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by Pickle J. Sniffington August 16, 2022 4 min read
At Pickle & Polly, we know that feeling. When you see a family in the park having fun with their dog, or a video of an adorable puppy while scrolling, you think to yourself, "should I get a dog?" Dogs are great companions, but that doesn't mean everyone can commit to dog ownership. This article will go over what you should know before bringing home a new furry friend, and how to look after your new puppy if you do.
You won't be sending your furry child off to college, and they will likely eat much less than your human offspring - however, dogs aren't cheap and will require a continued financial commitment to keep them healthy and safe. Also, keep in mind that larger breeds will cost more than smaller dog breeds.
Ensure you have a good idea of what dog ownership will cost you before fully committing. After your initial purchase costs, you will want to give your new pet high-quality food, toys, collars, regular visits to the vet, and you may need to budget for professional dog training lessons. You will also have to consider grooming costs if you aren't going to do it yourself.
Your lifestyle will play a significant role in whether you can bring a new puppy into your family. Dogs are social creatures and don't do well spending long hours by themselves because they need regular interaction, exercise, and play.
If your idea of a great weekend is to spend most of your time relaxing on the couch, a dog isn't out of the question, you just need to choose a compatible breed. For example, a working breed with lots of energy to burn is not a suitable choice.
Untrained dogs can be challenging to live with, but creating a polite dog requires training. You can do it yourself, but professional training classes will get you better results faster if you don't have dog training experience. At a minimum, your dog should be potty trained and know some manners such as when to sit, stay, speak, or remain quiet.
How much time you have for your pet is related to your lifestyle. Busy professionals who regularly get called away on the weekends should carefully consider whether adopting a puppy is in your, and its, best interest.
If you know you won't be home for long stretches, you could arrange to have someone else care for your animal. Otherwise, an aquarium might be more your style.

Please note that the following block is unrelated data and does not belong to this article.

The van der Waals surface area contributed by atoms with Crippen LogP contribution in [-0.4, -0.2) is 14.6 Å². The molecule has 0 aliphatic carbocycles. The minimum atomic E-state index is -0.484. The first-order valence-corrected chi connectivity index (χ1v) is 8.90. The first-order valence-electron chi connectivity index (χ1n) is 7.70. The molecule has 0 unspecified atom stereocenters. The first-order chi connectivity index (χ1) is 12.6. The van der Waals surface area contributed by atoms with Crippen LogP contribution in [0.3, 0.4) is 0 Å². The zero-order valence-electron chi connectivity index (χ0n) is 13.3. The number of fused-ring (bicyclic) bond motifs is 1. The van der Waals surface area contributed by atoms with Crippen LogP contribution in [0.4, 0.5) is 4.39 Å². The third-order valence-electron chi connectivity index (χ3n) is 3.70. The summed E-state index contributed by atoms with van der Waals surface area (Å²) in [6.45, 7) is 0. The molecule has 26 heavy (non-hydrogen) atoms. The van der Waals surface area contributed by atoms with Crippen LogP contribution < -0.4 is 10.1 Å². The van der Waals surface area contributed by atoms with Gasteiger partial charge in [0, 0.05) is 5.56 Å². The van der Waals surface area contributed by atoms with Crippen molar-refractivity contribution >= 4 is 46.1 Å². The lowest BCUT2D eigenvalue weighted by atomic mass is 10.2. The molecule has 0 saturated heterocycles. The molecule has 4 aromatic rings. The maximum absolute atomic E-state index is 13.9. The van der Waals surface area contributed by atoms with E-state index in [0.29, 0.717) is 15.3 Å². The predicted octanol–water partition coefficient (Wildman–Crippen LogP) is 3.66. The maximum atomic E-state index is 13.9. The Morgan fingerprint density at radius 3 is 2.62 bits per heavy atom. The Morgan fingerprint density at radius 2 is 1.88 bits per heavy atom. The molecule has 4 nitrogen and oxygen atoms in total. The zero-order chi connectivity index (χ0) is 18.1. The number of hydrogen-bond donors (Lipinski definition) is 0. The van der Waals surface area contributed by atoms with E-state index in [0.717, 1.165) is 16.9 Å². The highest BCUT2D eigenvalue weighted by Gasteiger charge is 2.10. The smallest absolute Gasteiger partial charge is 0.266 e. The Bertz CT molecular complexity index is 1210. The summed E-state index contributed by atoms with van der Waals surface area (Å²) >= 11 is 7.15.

Even when you are home, your pet will need some of your time for walking and interactive play each day, so before adopting a puppy, make sure you can be available for them.
Some dog breeds are more active than others and will need more room to play when you aren't home. A fully fenced, large backyard is essential for large, intelligent breeds, but don't forget that many smaller breeds are pint-sized bundles of energy that will be miserable if they are cramped up inside all day, too. Of course, there are breeds of all sizes that will be content to curl up under your feet all day, provided they get their daily exercise.
Matching the right breed with your home is critical, so take your time deciding. Get it wrong, and the both of you may end up being terrible company for each other.
Now that you know the impact a dog will have on your life, but are still convinced dog ownership is for you, here's how to raise a puppy so it grows into a confident, well-behaved dog.
What a puppy experiences in its first three months will affect it for life, so make sure to give your new puppy as many positive experiences as possible! Take them on walks where they will see lots of different people. The more variety, the less likely they will have an adverse reaction when encountering an unfamiliar situation as an adult.
Your puppy should be free to approach strangers on their terms rather than have the new person force themselves upon them. This way, your puppy will be much more comfortable with the encounter and won't develop negative associations. It will also help if your visitor rewards the puppy with a treat and enthusiastic praise.
Raising a puppy with good social graces gives them vital life skills, but so too is knowing how to be alone. It can be hard to give a puppy a timeout, especially when children are in the household. Puppies can barely get a moment to themselves, but they do need to learn how to behave when no one else is around.
You should ensure they can keep themselves occupied when human companions are unavailable. A chewing toy is ideal for building positive associations with alone time. Keep the intervals short at first, and gradually increase your time away until your puppy is confident with its own company.
Early leash training will make walking a fully grown animal a pleasure, but restraint training will also help with grooming and vet visits. Gentle pats followed by a treat will develop positive associations with handling.
As you progress with your training, you should be getting more invasive with handling until your puppy is comfortable with you poking around inside their mouth or performing a close inspection of their ears.
Puppies can be fast learners, but you should avoid pushing them out of their comfort zone. Let your puppy decide the pace of their training; otherwise, you risk creating a negative association that will last a lifetime. Be patient, and with lots of encouragement, praise, and delicious treats, your new puppy will soon be a well-behaved member of the household and able to face the world confidently.
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